Looking back on an expert’s claim that website usability testing proved promotional language imposes a cognitive burden
It’s nearly a decade now since website usability expert Dr. Jakob Nielsen proclaimed that “that 79 percent of our test users always scanned any new page they came across; only 16 percent read word-by-word.”
“Users detested ‘marketese’—the promotional writing style with boastful subjective claims,” said Dr. Nielsen in 1997.
His study of website usability found that promotional language “imposes a cognitive burden on users who have to spend resources on filtering out the hyperbole to get to the facts.”
Website usability increases 124 percent, according to his measurements, when the writing style is concise, scannable, and objective.
Dr. Nielsen’s decade-old website usability study measured task time, errors, memory, time to recall site structure, and subjective satisfaction.
Dr. Nielsen’s website usability study conclusions
If a webpage is long, difficult to read, or contains hype, web users are more likely to click away.
The 10-year-old website usability study suggested:
- Keep text short and concise.
- Break up long copy with bullets.
- Use subheads to highlight significant text elements.
Fair enough. But:
- Avoid subjective, boastful, or exaggerated language.
That really flies in the face of a decades old copywriter’s bromide, “The more you tell, the more you sell.”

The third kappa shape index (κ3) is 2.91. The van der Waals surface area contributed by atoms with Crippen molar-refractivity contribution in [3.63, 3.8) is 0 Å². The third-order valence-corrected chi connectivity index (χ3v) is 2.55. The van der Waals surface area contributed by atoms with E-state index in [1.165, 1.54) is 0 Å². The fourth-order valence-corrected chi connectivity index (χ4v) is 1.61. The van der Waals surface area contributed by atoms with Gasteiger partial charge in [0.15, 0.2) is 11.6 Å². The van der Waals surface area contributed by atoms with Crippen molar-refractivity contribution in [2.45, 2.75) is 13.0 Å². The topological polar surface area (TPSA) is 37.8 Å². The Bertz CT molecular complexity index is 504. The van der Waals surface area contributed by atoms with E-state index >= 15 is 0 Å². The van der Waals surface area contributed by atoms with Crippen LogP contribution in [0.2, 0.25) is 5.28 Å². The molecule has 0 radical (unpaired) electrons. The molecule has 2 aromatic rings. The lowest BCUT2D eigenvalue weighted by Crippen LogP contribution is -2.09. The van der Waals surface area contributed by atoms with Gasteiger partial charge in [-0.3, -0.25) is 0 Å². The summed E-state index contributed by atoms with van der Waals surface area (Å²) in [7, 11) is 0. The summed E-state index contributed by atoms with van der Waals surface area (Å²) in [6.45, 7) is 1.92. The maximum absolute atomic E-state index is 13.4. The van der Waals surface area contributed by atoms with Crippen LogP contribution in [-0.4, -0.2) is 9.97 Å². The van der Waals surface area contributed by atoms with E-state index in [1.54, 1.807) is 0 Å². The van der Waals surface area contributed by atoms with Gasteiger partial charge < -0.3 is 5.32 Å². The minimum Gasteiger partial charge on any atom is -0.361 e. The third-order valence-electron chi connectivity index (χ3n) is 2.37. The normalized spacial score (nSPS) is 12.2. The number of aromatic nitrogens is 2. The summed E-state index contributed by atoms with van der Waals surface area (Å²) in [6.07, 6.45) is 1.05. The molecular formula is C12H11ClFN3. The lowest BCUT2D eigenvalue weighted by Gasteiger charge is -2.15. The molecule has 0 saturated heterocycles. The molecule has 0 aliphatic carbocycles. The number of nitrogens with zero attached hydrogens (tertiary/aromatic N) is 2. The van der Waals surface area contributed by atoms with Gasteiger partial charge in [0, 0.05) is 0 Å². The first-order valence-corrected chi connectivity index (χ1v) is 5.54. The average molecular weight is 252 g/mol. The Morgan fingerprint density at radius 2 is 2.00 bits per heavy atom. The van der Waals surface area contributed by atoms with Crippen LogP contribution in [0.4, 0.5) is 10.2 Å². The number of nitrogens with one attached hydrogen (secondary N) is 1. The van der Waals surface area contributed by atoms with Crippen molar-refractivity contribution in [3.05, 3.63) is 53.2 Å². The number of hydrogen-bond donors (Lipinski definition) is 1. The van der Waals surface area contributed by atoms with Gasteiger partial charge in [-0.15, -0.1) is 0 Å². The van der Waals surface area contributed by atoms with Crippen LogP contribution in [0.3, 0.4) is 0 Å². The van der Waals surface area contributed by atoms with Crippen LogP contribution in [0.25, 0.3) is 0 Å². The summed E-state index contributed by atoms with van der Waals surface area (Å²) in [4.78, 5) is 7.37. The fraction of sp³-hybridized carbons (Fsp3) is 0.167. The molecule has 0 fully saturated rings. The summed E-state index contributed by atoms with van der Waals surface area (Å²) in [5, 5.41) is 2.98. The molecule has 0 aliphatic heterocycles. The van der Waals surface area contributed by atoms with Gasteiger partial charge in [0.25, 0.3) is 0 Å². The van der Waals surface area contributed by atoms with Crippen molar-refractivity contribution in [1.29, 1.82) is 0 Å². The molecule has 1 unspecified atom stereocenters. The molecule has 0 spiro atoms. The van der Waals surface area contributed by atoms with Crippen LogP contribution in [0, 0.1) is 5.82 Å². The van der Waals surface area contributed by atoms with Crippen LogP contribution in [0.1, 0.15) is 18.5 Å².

Aren’t there other studies that prove long copy still works?
My favorite website usability test and conclusions
I agree that website usability testing can help us understand how to get our web pages and email messages read.
The ever-increasing glut of information—on the Internet and elsewhere—has increased competition for our reader’s attention.
But hype, exaggeration, and subjective, boastful language may or may not impose a cognitive burden on the user. Here’s why:
- Words drive the brain.
- Sometimes more is less.
- Sometimes more is more.
As for “hype, exaggeration, and subjective, boastful language,” I believe that a sales letter can never be too long, it can only be too boring.
Know this: There is another type of website usability testing, and it doesn’t involve eye-tracking research.
My favorite website usability testing is measured at the end of a brilliant sales letter landing page—when the user clicks on an order button and buys the product.
What counts most are sales, not eye movements.
My conclusion: The value of great copywriting (and great copywriters) is immeasurable.